53. A. Webb et al., “Influence of Season and Latitude on the Cutaneous Synthesis of Vitamin D3: Exposure to Winter Sunlight in Boston and Edmonton Will Not Promote Vitamin D3 Synthesis in Human Skin,” J. Clin Endocrinol Metab 67 (1988): 373-–378.
54. Grover and R. Morley, “Vitamin D Deficiency in Veiled or Dark-Skinned Pregnant Women,” MJA 175 (2001): 251–252.
55. K. Feldman et al., “Nutritional Rickets,” Am Fam Physician 42 (1990): 1311–1318.
56. I. Sills et al., “Vitamin D Deficiency Rickets: Reports of Its Demise Are Exaggerated,” Clin Pediatr 33 (1994): 491–493.
57. M. Pugliese et al., “Nutritional Rickets in Suburbia,” J Amer College Nutr 17, no. 6 (1998): 637–641.
58. M. Pugliese et al., “Nutritional Rickets in Suburbia,” J Amer College Nutr 17, no. 6 (1998): 637–641.
59. L. Muhe et al., “Case-Control Study of the Role of Nutritional Rickets in the Risk of Developing Pneumonia in Ethiopian Children,” Lancet 349 (1997): 1801–1804.
60. K. Feldman et al., “Nutritional Rickets,” Am Fam Physician 42 (1990): 1311–1318.
61. I. Sills et al., “Vitamin D Deficiency Rickets: Reports of Its Demise Are Exaggerated,” Clin Pediatr 33 (1994): 491–493.
62. L. Muhe et al., “Case-Control Study of the Role of Nutritional Rickets in the Risk of Developing Pneumonia in Ethiopian Children,” Lancet 349 (1997): 1801–1804.
63. T. Thacher et al., “A Comparison of Calcium, Vitamin D, or Both for Nutritional Rickets in Nigerian Children,” New Engl J Med 341, no. 8 (1999): 563–568.
64. N. Carvalho et al., “Severe Nutritional Deficiencies in Toddlers Resulting from Health Food Milk Alternatives,” Pediatrics 107, no. 4 (2001): E46.
65. T. Thacher et al., “A Comparison of Calcium, Vitamin D, or Both for Nutritional Rickets in Nigerian Children,” New Engl J Med 341, no. 8 (1999): 563–568.
66. I. Robertson et al., “The Role of Cereals in the Etiology of Nutritional Rickets: The Lesson of the Irish National Nutrition Survey 1943–8,” Br J Nutr 48 (1981): 17–22.
67. S. Özgür et al., “Rickets and Soil Strontium,” Arch Dis Child 75 (1996): 524–526.
68. Why Barns Are Red: Health Risks from Lead and Their Prevention (Toronto, Ontario: Metropolitan Toronto Teach Health Units and the South Riverdale Community Health Center, 1995).
69. M. Berglund et al., “Metal-Bone Interactions,” Toxicol Lett 112–113 (2000): 219–225.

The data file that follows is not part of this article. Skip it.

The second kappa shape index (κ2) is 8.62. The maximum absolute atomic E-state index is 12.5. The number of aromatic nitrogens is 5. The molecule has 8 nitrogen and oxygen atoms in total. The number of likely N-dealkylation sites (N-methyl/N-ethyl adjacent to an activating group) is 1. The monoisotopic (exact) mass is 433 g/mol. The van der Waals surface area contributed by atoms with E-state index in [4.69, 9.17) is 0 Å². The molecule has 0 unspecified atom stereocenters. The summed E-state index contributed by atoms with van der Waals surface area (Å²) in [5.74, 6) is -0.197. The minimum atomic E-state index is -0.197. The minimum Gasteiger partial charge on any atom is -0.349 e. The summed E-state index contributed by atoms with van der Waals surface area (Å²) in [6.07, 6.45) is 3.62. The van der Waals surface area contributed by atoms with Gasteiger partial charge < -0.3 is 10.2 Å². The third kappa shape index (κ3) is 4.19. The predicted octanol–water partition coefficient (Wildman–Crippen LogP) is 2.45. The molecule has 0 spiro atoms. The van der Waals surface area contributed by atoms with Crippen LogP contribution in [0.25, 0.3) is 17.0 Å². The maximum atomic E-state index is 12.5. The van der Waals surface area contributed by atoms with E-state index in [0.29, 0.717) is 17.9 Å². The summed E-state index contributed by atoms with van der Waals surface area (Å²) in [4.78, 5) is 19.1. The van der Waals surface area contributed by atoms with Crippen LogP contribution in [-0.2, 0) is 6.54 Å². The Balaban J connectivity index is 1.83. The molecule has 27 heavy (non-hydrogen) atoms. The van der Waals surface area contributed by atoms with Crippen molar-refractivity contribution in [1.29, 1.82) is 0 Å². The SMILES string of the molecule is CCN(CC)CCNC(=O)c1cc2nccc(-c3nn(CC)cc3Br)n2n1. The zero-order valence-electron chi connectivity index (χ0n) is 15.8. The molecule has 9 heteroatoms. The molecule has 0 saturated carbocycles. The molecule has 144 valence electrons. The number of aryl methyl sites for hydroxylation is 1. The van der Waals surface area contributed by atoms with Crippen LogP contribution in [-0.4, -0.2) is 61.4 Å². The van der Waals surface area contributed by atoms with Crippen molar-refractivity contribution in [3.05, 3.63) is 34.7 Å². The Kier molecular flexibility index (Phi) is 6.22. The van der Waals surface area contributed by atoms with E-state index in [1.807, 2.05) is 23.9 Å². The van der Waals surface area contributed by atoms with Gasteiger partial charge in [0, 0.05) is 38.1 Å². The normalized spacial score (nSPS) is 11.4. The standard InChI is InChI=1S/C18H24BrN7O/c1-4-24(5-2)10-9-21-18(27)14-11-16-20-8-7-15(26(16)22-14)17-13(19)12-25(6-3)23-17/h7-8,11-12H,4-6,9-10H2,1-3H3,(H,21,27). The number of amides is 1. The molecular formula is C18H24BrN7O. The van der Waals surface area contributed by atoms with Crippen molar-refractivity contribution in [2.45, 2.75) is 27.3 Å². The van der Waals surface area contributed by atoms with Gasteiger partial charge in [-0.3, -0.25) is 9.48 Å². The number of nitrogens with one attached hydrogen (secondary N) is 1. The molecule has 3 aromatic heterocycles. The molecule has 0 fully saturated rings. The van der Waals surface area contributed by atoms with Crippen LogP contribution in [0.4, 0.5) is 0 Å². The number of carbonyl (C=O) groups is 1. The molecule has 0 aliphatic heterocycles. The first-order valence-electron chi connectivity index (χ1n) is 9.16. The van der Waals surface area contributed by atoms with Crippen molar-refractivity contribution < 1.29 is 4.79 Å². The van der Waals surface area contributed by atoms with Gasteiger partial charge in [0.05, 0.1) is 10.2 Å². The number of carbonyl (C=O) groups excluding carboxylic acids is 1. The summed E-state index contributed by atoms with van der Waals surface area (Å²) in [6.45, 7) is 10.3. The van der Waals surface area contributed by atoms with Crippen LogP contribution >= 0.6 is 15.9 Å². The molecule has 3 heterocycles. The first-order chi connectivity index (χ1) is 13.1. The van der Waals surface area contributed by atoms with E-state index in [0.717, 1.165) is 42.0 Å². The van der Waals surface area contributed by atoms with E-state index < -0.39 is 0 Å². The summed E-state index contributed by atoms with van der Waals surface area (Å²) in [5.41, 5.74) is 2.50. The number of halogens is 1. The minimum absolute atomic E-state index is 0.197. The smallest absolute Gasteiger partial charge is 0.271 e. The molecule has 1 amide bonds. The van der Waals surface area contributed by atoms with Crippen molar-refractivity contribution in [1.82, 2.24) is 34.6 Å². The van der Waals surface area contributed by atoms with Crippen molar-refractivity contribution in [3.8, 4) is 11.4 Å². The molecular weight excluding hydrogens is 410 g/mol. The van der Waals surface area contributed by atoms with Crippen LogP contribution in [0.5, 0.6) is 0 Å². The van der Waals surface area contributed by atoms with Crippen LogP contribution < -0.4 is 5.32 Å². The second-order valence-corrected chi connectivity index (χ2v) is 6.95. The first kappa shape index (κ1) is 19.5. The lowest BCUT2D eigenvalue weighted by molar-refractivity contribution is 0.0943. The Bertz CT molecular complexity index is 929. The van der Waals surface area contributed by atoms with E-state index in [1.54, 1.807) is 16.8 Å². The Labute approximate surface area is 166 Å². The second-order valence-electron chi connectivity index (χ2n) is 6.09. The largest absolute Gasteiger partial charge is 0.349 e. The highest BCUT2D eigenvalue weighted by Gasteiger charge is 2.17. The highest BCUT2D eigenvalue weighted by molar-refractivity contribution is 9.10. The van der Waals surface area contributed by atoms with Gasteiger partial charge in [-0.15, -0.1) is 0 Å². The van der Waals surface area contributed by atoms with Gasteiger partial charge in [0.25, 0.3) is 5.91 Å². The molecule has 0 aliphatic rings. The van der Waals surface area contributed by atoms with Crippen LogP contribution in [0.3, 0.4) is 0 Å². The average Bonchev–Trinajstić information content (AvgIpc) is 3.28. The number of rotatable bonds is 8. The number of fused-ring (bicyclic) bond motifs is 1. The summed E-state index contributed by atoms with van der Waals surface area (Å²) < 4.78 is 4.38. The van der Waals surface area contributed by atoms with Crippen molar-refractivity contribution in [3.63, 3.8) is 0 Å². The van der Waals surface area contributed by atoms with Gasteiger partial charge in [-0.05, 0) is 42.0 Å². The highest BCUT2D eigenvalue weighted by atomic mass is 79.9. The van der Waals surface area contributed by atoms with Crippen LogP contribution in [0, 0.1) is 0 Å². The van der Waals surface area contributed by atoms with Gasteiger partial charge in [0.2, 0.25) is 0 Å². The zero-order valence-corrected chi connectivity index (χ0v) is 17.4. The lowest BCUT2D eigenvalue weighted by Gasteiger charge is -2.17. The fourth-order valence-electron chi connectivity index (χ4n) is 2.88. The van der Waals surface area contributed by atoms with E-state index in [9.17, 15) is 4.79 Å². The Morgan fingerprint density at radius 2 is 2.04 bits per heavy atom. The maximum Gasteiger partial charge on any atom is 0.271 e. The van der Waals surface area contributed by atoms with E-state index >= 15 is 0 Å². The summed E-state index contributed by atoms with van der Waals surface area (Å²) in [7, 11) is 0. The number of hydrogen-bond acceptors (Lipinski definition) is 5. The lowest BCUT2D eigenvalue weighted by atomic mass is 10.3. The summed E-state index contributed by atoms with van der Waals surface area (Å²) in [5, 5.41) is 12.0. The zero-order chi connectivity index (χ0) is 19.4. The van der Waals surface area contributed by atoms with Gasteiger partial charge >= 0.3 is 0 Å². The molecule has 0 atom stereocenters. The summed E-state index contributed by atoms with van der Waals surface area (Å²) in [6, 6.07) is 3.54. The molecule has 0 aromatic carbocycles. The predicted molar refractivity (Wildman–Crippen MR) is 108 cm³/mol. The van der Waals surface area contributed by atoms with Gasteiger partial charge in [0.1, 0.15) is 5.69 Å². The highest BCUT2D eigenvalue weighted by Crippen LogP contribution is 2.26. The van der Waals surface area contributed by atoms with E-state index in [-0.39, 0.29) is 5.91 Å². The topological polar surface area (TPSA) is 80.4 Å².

77. K. Scanlon, ed., Final Report, Vitamin D Expert Panel Meeting, Atlanta, GA, Oct. 11–12, 2001; see www.cdc.gov/nccdphp/dnpa/nutrition/pdf/Vitamin_D_Expert_Panel_Meeting.pdf 
78. M. Garabédian and H. Ben-Mekhbi, “Rickets and Vitamin D Deficiency,” in Vitamin D: Physiology, Molecular Biology, and Clinical Applications, M. Holick, ed. (Totawa, NJ: Humana Press, 1999), 273–286.
79. T. Thacher et al., “A Comparison of Calcium, Vitamin D, or Both for Nutritional Rickets in Nigerian Children,” New Engl J Med 341, no. 8 (1999): 563–568.
80. S. Özgür et al., “Rickets and Soil Strontium,” Arch Dis Child 75 (1996): 524–526.
81. X. Ma, “Epidemiology of Rickets in China,” J Pract Pediatr 1 (1986): 323.
82. M. Rafii, “Rickets in Breast-Fed Infants below Six Months of Age without Vitamin D Supplementation,” Arch Irn Med 4, no. 2 (2001): 93–95.
83. M. Garabédian and H. Ben-Mekhbi, “Rickets and Vitamin D Deficiency,” in Vitamin D: Physiology, Molecular Biology, and Clinical Applications, M. Holick, ed. (Totawa, NJ: Humana Press, 1999), 273–286.
84. K. Feldman et al., “Nutritional Rickets,” Am Fam Physician 42 (1990): 1311–1318.
85. I. Sills et al., “Vitamin D Deficiency Rickets: Reports of Its Demise Are Exaggerated,” Clin Pediatr 33 (1994): 491–493.
86. M. Pugliese et al., “Nutritional Rickets in Suburbia,” J Amer College Nutr 17, no. 6 (1998): 637–641.
87. M. Garabédian and H. Ben-Mekhbi, “Rickets and Vitamin D Deficiency,” in Vitamin D: Physiology, Molecular Biology, and Clinical Applications, M. Holick, ed. (Totawa, NJ: Humana Press, 1999), 273–286.
99. K. Scanlon, ed., Final Report, Vitamin D Expert Panel Meeting, Atlanta, GA, Oct. 11–12, 2001; see www.cdc.gov/nccdphp/dnpa/nutrition/pdf/Vitamin_D_Expert_Panel_Meeting.pdf 


Cynthia Good Mojab, MS (clinical psychology), IBCLC, RLC, is Research Associate in the Publications Department of La Leche League International and Senior Editor at Platypus Media. She is the coauthor of Breastfeeding at a Glance: Facts, Figures, and Trivia About Lactation (Platypus Media 2001). Her publications can be accessed from her website, Ammawell (http://home.comcast.net/~ammawell), which provides breastfeeding and parenting information.
 

Citation: Good Mojab, C. Frequently Asked Questions About Vitamin D, Sunlight, and Breastfeeding. Ammawell website 2003.

July 22, 2003. Subject to revision.